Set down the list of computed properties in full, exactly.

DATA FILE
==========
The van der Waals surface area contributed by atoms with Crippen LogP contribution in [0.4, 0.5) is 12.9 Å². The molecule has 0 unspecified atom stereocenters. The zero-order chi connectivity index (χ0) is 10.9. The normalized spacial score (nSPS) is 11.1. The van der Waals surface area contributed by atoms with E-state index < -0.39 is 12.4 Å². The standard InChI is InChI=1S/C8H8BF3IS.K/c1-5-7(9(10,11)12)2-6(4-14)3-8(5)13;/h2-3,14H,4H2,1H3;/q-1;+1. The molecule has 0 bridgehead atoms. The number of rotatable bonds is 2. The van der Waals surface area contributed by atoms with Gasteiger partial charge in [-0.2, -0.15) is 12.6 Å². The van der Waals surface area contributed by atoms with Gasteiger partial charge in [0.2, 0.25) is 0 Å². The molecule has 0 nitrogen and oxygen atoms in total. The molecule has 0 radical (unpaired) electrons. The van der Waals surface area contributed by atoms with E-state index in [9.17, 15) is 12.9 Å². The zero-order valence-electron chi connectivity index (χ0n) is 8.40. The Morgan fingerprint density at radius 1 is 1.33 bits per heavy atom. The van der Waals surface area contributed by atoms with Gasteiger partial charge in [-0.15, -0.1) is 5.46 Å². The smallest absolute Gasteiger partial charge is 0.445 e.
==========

The van der Waals surface area contributed by atoms with Crippen LogP contribution in [0.4, 0.5) is 12.9 Å². The molecule has 0 unspecified atom stereocenters. The zero-order chi connectivity index (χ0) is 10.9. The normalized spacial score (nSPS) is 11.1. The van der Waals surface area contributed by atoms with E-state index < -0.39 is 12.4 Å². The standard InChI is InChI=1S/C8H8BF3IS.K/c1-5-7(9(10,11)12)2-6(4-14)3-8(5)13;/h2-3,14H,4H2,1H3;/q-1;+1. The molecule has 0 bridgehead atoms. The number of rotatable bonds is 2. The van der Waals surface area contributed by atoms with Gasteiger partial charge in [-0.2, -0.15) is 12.6 Å². The van der Waals surface area contributed by atoms with Gasteiger partial charge in [0.2, 0.25) is 0 Å². The molecule has 0 nitrogen and oxygen atoms in total. The molecule has 0 radical (unpaired) electrons. The van der Waals surface area contributed by atoms with E-state index in [9.17, 15) is 12.9 Å². The zero-order valence-electron chi connectivity index (χ0n) is 8.40. The Morgan fingerprint density at radius 1 is 1.33 bits per heavy atom. The van der Waals surface area contributed by atoms with Gasteiger partial charge in [-0.15, -0.1) is 5.46 Å². The smallest absolute Gasteiger partial charge is 0.445 e.